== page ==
The U.S. Military’s Independent Newspaper Almost Got Defunded
07 Sep 2020
Last week, USA Today reported about an unpublicized memo from the Pentagon that the Stars and Stripes, the independent newspaper about the U.S. Armed Forces, was to be shutdown and that it was asked to present a plan by the 15th of September on dissolving the publication and vacating the premises that it occupies worldwide, with the last issue to be expected to roll out of the presses on September 30.
For those who have been following developments in the U.S. military, the news is not exactly really news. Military.com already reported about this in February when Defense Secretary Mark Esper defended the action to defund the publication as part of its budget in 2021 during a NATO meeting in Brussels:
"So, we trimmed the support for Stars and Stripes because we need to invest that money, as we did with many, many other programs, into higher-priority issues," Esper said during a news conference at NATO headquarters. He listed space, nuclear programs, hypersonic missiles and "a variety of systems" as places the money -- slightly more than $15.5 million -- could be reinvested in the $705.4 billion Defense Department spending proposal.
Stars and Stripes started 1861 when Union troops during the Civil War started printing out news reports from an abandoned printing press in Bloomfield, Missouri that was owned by sympathizer of the Confederacy. As an independent publication even if it is part of the Defense Media Activity, it covers important and sensitive issues that concerns the military and can be critical of the military brass who also guarantee its independence.
The reach of the newspaper is extensive and is read by the troops fighting in Afghanistan, especially when they can’t access its website due to lack of internet connectivity.
Stars and Stripes print edition being read inside Incirlik Air Force Base in Turkey (Photo credit: Staff Sgt. Eric Summers Jr., U.S. Air Force)
The U.S. Congress, which holds the purse strings of the government under the Constitution and decides the budget of the government for the next fiscal year has not decided yet on approving the decision of the Pentagon. The House of Representatives overruled the decision to defund Stars and Stripes and restored the funding for the newspaper. The Senate has not acted on it yet but a bipartisan group of 15 Senators called on Esper to preserve the funding prerogatives of the Congress and not disrupt the operations of the publication.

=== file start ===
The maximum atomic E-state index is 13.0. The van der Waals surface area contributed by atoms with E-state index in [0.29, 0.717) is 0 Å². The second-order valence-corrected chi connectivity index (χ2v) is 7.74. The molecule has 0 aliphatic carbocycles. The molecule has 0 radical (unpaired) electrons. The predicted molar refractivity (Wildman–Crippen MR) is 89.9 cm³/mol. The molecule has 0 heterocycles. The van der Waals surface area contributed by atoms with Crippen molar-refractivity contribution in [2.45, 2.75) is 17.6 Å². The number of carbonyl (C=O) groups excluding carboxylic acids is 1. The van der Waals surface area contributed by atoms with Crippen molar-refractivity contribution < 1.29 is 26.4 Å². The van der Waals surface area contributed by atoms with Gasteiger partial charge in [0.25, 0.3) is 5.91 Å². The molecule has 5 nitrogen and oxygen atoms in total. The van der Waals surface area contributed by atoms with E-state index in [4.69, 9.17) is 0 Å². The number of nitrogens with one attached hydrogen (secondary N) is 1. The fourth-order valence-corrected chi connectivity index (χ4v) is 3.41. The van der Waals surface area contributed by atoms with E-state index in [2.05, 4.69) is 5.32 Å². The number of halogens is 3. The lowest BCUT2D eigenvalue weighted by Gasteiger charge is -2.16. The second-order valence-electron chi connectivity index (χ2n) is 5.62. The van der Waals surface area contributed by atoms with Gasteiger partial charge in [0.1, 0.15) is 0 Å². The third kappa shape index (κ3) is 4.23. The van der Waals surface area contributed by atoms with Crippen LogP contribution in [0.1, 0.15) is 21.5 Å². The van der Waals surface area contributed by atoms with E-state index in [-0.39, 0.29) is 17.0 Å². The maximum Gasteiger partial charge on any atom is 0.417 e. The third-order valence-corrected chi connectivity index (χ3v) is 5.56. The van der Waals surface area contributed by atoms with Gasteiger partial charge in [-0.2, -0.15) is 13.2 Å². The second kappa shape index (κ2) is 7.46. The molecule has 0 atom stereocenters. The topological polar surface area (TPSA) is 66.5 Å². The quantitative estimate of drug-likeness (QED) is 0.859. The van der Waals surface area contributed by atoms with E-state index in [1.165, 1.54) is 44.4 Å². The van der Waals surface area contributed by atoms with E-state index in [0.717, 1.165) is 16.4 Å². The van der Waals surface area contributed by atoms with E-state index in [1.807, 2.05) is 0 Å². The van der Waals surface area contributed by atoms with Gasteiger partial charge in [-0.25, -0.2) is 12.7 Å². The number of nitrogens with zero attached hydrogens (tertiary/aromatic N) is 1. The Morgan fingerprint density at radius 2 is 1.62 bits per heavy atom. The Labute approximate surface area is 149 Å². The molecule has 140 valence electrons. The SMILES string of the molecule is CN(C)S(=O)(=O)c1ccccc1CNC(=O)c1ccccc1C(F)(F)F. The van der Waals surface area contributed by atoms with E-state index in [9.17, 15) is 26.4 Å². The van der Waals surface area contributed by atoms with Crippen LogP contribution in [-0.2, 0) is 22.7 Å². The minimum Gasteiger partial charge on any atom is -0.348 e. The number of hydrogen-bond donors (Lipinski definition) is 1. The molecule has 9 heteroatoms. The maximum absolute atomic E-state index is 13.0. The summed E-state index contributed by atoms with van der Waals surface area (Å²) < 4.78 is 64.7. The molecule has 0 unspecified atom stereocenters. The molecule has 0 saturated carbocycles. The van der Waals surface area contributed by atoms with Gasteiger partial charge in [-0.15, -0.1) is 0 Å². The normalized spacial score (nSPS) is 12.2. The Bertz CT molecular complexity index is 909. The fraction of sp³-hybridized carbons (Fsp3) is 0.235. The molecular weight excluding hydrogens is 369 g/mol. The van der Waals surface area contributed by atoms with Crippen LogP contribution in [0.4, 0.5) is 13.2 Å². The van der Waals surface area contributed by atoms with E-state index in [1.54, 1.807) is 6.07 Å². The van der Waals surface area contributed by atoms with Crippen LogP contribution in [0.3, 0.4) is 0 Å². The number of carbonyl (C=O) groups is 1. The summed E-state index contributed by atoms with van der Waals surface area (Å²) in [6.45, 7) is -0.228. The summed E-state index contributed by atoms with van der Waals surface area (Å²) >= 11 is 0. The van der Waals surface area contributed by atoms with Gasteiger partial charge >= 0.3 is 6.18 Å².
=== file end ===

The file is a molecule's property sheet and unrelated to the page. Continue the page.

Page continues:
In what looks like an attempt by President Donald Trump to endear himself to the troops after the story came out of The Atlantic that claimed he called who died in war are ‘Losers’ and ‘Suckers’ and has disparaged members of the armed members including wounded veterans that was confirmed by other news outlets through their own sources, he decreed via Twitter that Stars and Stripes will not lose federal funding:
The Stars and Stripes Ombudsman, Ernie Gates, said he was pleased with the tweet by the President and is looking forward to hear from Pentagon officials. He also called on both house of Congress to continue with funding the publication for the next fiscal year as reported by the newspaper:
“I’ve been saying that Secretary Esper should rescind the shutdown order and commit to funding Stars and Stripes, so I’m glad to see the president making that commitment first,” Gates said. “I hope to see details beyond the [Trump] tweet from the Pentagon, to remove any uncertainty about what will happen when the fiscal year ends on Sept. 30.”
“Shutting it down would be fatal interference and permanent censorship of a unique First Amendment organization that has served U.S. troops reliably for generations,” Gates said. “I’m glad to have the president’s commitment that it won’t happen.”
Based in Washington D.C., Stars and Stripes publishes newspapers from Monday to Thursday with weekend editions and are also available as digital downloads as well as it is accessible via its online edition, Stripes.com.